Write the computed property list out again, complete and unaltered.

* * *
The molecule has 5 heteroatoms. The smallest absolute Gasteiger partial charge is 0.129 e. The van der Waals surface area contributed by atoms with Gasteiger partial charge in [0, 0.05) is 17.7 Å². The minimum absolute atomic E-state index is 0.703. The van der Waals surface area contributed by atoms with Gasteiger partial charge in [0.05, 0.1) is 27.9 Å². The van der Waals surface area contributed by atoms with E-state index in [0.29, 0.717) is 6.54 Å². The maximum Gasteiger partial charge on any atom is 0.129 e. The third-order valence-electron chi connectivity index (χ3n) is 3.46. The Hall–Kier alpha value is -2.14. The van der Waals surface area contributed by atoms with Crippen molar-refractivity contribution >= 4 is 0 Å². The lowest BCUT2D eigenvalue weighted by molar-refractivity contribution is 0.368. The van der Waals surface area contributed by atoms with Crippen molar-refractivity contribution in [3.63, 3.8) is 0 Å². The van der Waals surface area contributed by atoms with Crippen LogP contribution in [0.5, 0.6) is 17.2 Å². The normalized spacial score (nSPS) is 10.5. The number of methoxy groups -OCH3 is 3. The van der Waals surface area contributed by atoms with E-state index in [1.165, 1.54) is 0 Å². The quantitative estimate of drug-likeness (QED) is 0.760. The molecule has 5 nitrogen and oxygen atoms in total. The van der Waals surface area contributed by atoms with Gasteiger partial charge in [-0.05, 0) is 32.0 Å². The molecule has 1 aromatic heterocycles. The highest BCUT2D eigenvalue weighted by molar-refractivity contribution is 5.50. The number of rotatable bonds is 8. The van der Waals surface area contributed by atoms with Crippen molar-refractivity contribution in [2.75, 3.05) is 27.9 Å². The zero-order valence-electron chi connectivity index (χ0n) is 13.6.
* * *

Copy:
The molecule has 5 heteroatoms. The smallest absolute Gasteiger partial charge is 0.129 e. The van der Waals surface area contributed by atoms with Gasteiger partial charge in [0, 0.05) is 17.7 Å². The minimum absolute atomic E-state index is 0.703. The van der Waals surface area contributed by atoms with Gasteiger partial charge in [0.05, 0.1) is 27.9 Å². The van der Waals surface area contributed by atoms with E-state index in [0.29, 0.717) is 6.54 Å². The maximum Gasteiger partial charge on any atom is 0.129 e. The third-order valence-electron chi connectivity index (χ3n) is 3.46. The Hall–Kier alpha value is -2.14. The van der Waals surface area contributed by atoms with Crippen molar-refractivity contribution >= 4 is 0 Å². The lowest BCUT2D eigenvalue weighted by molar-refractivity contribution is 0.368. The van der Waals surface area contributed by atoms with Crippen molar-refractivity contribution in [3.63, 3.8) is 0 Å². The van der Waals surface area contributed by atoms with Crippen LogP contribution in [0.5, 0.6) is 17.2 Å². The normalized spacial score (nSPS) is 10.5. The number of methoxy groups -OCH3 is 3. The van der Waals surface area contributed by atoms with E-state index in [1.165, 1.54) is 0 Å². The quantitative estimate of drug-likeness (QED) is 0.760. The molecule has 5 nitrogen and oxygen atoms in total. The van der Waals surface area contributed by atoms with Gasteiger partial charge in [-0.05, 0) is 32.0 Å². The molecule has 1 aromatic heterocycles. The highest BCUT2D eigenvalue weighted by molar-refractivity contribution is 5.50. The number of rotatable bonds is 8. The van der Waals surface area contributed by atoms with Crippen molar-refractivity contribution in [2.75, 3.05) is 27.9 Å². The zero-order valence-electron chi connectivity index (χ0n) is 13.6.